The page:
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is possible to mend any rifts that may exist. >> reporter: their body language will be closely watched just as it was in 2020, the last official occasion william and harry were seen together when they barely spoke. meghan was there then. she has not flown back with her husband this week, her doctor advising against it because she is pregnant. so harry will face his family and the loss of his much loved grandfather without his wife and son beside him. a day that will not be easy for any member of the royal family, most of all the queen. and prince harry should be released from quarantine just in time for the funeral. prince william in his statement describing his grandfather as picking up his children in a carriage, praising his sense of adventure and his mischievous sense of humor, and saying at the end of his statement, guys, i will miss my grandpa but know he would want us to get on witha the job.stle, thank you. >> keir simmons for us there at joining us now is dais windsor castle, thank you, mcandrews, an nbc news royal commentator. good morning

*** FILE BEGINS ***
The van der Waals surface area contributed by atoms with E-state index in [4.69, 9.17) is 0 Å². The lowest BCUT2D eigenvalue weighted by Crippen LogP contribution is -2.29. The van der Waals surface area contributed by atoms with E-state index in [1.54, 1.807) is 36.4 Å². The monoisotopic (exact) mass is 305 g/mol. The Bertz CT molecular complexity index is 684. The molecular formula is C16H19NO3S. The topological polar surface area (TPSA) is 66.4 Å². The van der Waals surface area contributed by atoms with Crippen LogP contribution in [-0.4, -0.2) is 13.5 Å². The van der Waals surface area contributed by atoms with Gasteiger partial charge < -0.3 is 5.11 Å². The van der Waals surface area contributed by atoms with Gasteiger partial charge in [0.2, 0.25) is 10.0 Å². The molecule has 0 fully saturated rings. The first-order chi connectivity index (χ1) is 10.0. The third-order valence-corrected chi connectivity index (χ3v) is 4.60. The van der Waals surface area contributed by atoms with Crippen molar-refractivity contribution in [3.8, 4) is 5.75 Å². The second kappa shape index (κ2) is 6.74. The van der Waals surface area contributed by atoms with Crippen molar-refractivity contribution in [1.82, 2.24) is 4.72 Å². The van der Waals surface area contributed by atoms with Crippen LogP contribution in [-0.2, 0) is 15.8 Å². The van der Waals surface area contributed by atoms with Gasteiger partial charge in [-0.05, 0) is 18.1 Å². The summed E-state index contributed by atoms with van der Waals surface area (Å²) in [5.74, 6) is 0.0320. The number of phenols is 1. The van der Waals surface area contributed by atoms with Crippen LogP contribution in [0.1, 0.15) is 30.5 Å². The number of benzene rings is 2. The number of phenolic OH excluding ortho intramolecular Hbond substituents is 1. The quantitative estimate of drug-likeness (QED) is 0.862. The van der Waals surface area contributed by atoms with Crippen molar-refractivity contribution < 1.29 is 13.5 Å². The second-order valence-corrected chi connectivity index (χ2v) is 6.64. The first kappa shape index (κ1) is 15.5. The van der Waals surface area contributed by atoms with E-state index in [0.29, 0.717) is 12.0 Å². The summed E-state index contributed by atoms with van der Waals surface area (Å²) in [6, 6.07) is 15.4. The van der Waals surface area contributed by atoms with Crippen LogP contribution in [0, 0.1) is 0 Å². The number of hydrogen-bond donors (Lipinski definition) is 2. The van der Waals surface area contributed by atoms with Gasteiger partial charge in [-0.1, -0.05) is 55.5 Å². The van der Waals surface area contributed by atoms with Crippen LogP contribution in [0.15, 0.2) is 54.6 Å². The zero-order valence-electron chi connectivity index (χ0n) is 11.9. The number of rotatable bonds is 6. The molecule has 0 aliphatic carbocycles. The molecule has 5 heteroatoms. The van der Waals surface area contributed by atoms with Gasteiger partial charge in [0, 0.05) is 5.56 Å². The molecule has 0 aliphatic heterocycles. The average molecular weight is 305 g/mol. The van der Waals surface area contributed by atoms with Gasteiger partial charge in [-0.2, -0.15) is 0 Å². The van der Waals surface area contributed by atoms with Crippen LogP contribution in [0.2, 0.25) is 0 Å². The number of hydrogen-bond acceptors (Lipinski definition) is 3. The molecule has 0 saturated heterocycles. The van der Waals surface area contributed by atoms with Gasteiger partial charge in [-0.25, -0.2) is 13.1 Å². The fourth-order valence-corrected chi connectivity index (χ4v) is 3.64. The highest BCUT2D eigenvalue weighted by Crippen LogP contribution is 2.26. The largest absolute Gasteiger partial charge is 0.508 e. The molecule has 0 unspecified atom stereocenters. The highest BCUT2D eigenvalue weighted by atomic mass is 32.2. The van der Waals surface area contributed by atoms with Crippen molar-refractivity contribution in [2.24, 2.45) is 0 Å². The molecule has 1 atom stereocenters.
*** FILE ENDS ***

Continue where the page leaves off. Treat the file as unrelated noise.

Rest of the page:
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joining us now is journalist good to see you. we learned some about the funeral arrangements, but will daisy mcandrew, an nbc news royal commentator. we learned some about the ngeme you explain what's going to be happening, who will be speaking, who will be attending? >> so details are still coming out, and we expect we'll know all the details within the next 24 -- what we know as keir was saying is that the royal family is adamant they will be sticking to the rules which means no more than 30 guests. that doesn't include the members of the church of england who will be officiating the service or the camera men and so on, but 30 is a very small number, if you think that the queen has four children, three of them are married, and then they have eight grandchildren and ten great grandchildren. we know none of the great grandchildren will be attending, so that includes prince george. of course kate and william's